414 East 9th Street between First Avenue and Avenue A
about $150 for two, with drinks, without tip
♥ ♥ ♥
Kajitsu serves shojin, an ancient Japanese cuisine in which meals are prepared by following the Buddhist principle of not taking life. Leave it to Japanese culinary techniques to take a concept like vegetarianism and make it exceptional. I’ve never heard of Kajitsu before–but then again I’m rarely in the East Village–so I was glad when Erin introduced me to its serene ambiance and to vegetarian food prepared with finesse.
We sat at the bar right in front of the chef when we visited. Bar seating is a favorite of mine because you can see what’s going on behind the scenes and you have a chance to talk to the chef in between courses. There’s not much cooking going on at the Kajitsu bar though. I think they’ve perfected the assembling of ingredients prepared earlier which, if I would guess, takes the stress away from making sure each course is paced and served on time. The dishes that needed cooking came from the side door, but we rarely heard a peep so common from open kitchens. It was Zen all the way in Kajitsu.
What came out were beautifully crafted vegetable dishes that not only looked good but also tasted good. I was honestly preparing myself for another meal after our dinner because each course read more like poetry than a dish. After all, you don’t get to see “tofu chrysanthemum” on menus too often.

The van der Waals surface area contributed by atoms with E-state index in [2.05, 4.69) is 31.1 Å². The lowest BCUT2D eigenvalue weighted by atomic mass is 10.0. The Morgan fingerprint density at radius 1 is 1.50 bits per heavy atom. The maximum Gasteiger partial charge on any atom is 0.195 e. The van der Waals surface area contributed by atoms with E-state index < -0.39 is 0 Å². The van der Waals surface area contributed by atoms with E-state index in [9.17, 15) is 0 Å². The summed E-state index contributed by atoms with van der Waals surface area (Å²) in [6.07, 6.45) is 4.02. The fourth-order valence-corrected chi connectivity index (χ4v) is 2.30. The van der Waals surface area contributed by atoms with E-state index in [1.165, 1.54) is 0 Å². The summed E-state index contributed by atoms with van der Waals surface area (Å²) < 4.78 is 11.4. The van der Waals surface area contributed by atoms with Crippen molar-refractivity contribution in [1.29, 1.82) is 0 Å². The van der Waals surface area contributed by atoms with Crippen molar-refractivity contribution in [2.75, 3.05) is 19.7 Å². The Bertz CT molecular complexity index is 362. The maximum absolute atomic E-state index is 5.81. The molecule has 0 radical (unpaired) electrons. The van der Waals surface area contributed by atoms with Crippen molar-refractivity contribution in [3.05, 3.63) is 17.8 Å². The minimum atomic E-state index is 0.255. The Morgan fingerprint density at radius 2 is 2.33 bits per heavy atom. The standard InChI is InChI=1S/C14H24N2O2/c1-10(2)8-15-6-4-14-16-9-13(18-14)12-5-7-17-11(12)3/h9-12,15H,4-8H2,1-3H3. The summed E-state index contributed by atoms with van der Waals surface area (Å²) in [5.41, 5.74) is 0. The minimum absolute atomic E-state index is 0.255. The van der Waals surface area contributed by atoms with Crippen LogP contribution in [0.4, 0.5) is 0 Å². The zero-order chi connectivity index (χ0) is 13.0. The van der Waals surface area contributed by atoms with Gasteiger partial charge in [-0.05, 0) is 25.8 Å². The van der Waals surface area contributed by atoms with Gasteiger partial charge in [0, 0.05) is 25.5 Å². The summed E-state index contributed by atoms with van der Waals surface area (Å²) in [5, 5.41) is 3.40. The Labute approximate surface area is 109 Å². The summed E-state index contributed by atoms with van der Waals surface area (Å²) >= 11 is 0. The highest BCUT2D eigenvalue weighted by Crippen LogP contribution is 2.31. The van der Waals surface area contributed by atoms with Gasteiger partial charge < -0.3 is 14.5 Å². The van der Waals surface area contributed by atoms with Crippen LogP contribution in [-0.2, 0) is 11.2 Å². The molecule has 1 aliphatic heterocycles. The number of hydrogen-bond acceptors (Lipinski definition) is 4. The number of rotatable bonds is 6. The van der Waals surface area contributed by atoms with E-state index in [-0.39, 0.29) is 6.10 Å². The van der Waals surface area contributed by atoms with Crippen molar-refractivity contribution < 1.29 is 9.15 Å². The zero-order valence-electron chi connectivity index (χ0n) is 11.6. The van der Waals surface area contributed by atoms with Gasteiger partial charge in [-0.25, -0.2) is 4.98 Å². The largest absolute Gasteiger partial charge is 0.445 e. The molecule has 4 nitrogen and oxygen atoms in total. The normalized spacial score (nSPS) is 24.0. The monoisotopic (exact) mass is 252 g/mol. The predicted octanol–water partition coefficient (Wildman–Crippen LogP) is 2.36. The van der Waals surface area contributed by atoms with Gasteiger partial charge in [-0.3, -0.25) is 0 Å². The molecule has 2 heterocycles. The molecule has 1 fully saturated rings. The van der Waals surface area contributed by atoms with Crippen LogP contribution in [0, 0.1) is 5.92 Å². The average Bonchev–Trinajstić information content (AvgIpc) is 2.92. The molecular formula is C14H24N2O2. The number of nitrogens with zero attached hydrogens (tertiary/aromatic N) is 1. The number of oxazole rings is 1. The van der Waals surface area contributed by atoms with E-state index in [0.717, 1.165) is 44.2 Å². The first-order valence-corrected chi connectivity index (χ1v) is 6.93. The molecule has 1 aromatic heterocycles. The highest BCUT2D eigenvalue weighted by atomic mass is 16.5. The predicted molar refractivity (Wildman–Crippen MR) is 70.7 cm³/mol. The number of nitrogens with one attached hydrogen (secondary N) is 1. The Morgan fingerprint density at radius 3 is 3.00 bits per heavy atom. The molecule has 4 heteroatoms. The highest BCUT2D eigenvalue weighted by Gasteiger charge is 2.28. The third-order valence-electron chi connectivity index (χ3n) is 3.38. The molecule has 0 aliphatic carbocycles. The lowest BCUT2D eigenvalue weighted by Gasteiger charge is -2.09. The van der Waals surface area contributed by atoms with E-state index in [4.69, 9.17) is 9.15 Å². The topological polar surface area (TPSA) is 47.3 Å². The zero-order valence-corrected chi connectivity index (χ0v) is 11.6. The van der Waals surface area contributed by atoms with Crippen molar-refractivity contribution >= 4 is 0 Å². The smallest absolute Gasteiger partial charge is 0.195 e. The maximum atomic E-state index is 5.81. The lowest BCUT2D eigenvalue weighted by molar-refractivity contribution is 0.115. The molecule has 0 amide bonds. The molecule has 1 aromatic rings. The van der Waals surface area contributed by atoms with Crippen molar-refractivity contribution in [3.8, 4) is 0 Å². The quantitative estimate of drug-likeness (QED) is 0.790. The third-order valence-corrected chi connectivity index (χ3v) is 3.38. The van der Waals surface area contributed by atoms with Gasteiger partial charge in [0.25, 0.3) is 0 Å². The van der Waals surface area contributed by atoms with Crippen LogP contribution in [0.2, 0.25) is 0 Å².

We imbibed in the sake martini served like shaved ice. Harmless at first, but clearly damaging after our heads reminded us that there was alcohol in those summer drinks. Our first course blew me away on presentation: taro dumplings shaped like small spheres matched with a very thinly-sliced black daikon to mimic the shape of the moon outside and then topped with chives, ginger and a hint of soy.
The tofu was sliced like a flower and floated in a light broth with two tempura-battered lobster mushrooms. I have no idea where the depth of the dish came from but I knew it wasn’t just the sake that was making me dizzy in satisfaction.
For our main courses, I opted for the hot udon soup while Erin went for the cold soba noodles, both of which were made in-house and showcased what I truly enjoy about most Japanese cuisines: clean, subtle and deceptively simple.
The most beautiful plate of cooked summer vegetables I’ve ever laid my eyes on came next. I’ll let this photo speak for itself with one note: it tasted as good as it looked.
The last course rounded up our entire experience: rice topped with yamaimo, the slimy Japanese mountain yam that I’ve always enjoyed at Sobaya, another noodle joint down the neighborhood. A trio of house-made pickles and toasted rice crispies added texture to its sliminess.
Kajitsu was what I was looking for in vegetarian food. If more vegetarian restaurants could learn from shojin cuisine, I would be very happy to stay away from meat.